Meeting European policy targets for reducing nitrogen (N) pollution while maintaining crop production is a large challenge. Strategies to tackle this dual challenge should assess where reducing N losses is most needed while accounting for variation in agricultural systems and ecosystems' vulnerability to N loading. We used a spatially explicit N balance model (INTEGRATOR) to assess whether crop production targets and thresholds for N impacts on biodiversity and water quality in the EU can be reconciled by (i) redistributing N inputs from excess regions to regions where environmental thresholds are not exceeded and (ii) improving N management to reduce ammonia (NH3) emissions from manure and enhance field-level N use efficiency (NUE). At current NUE, reducing N inputs to comply with three environmental thresholds (critical N deposition on terrestrial ecosystems and critical N concentrations in surface water and groundwater) would reduce European crop production by 50%. The widespread exceedance of thresholds does not provide much room for redistribution: increasing inputs to close yield gaps on land where N thresholds are not exceeded can only increase crop production by 3%. To achieve surface water quality targets without crop production losses, average NUE needs to increase from 0.64 to 0.78, whereas achieving groundwater targets only requires a modest increase from 0.64 to 0.67. In hotspot areas, however, crop production and N thresholds can only be reconciled at NUEs of >0.90, which is not feasible. Reducing manure NH3 emission fractions to 0.10 by adopting best-management practices reconciles current crop production and thresholds for agricultural NH3 emission (in view of critical deposition) on only half of the agricultural area. In some regions, technologically feasible improvements in N management are thus insufficient to both maintain current crop production and respect environmental boundaries. Overall, the evaluated measures could reconcile ~80% of current EU crop production with N thresholds.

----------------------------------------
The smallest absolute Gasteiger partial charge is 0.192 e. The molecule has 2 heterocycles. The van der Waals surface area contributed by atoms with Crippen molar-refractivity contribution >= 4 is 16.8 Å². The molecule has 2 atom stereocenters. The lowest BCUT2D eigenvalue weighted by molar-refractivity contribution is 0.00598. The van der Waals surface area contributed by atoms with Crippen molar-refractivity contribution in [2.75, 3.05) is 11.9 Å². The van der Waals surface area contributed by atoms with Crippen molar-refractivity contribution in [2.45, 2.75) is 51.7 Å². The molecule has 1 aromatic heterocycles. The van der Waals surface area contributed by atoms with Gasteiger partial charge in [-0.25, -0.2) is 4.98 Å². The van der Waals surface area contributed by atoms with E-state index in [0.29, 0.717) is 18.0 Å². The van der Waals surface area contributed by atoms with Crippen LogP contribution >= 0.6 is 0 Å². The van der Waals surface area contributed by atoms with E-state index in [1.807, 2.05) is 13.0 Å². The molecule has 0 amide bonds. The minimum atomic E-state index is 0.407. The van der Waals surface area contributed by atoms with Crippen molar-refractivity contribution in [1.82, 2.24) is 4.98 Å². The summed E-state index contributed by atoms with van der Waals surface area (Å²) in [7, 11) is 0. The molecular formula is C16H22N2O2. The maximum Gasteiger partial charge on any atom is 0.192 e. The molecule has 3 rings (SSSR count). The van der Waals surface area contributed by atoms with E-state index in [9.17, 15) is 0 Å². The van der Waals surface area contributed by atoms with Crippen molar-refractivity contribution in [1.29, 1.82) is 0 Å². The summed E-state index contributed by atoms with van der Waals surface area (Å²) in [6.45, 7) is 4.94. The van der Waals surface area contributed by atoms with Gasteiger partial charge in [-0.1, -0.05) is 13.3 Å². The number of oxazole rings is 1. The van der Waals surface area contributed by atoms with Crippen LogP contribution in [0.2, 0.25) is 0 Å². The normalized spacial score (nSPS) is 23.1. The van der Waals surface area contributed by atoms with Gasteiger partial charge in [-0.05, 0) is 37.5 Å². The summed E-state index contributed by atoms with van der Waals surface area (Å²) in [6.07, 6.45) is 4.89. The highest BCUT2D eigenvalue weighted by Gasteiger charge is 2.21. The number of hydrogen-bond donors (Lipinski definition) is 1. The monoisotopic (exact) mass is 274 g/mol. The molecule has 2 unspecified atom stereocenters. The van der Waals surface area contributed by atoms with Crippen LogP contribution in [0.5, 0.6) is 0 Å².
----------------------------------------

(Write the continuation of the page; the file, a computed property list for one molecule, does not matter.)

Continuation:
|Journal||Science of the Total Environment|
|Publication status||Published - 10 Sep 2021|
- Critical limits
- NH emission fractions
- Nitrogen use efficiency
- Spatial variation
- Yield gaps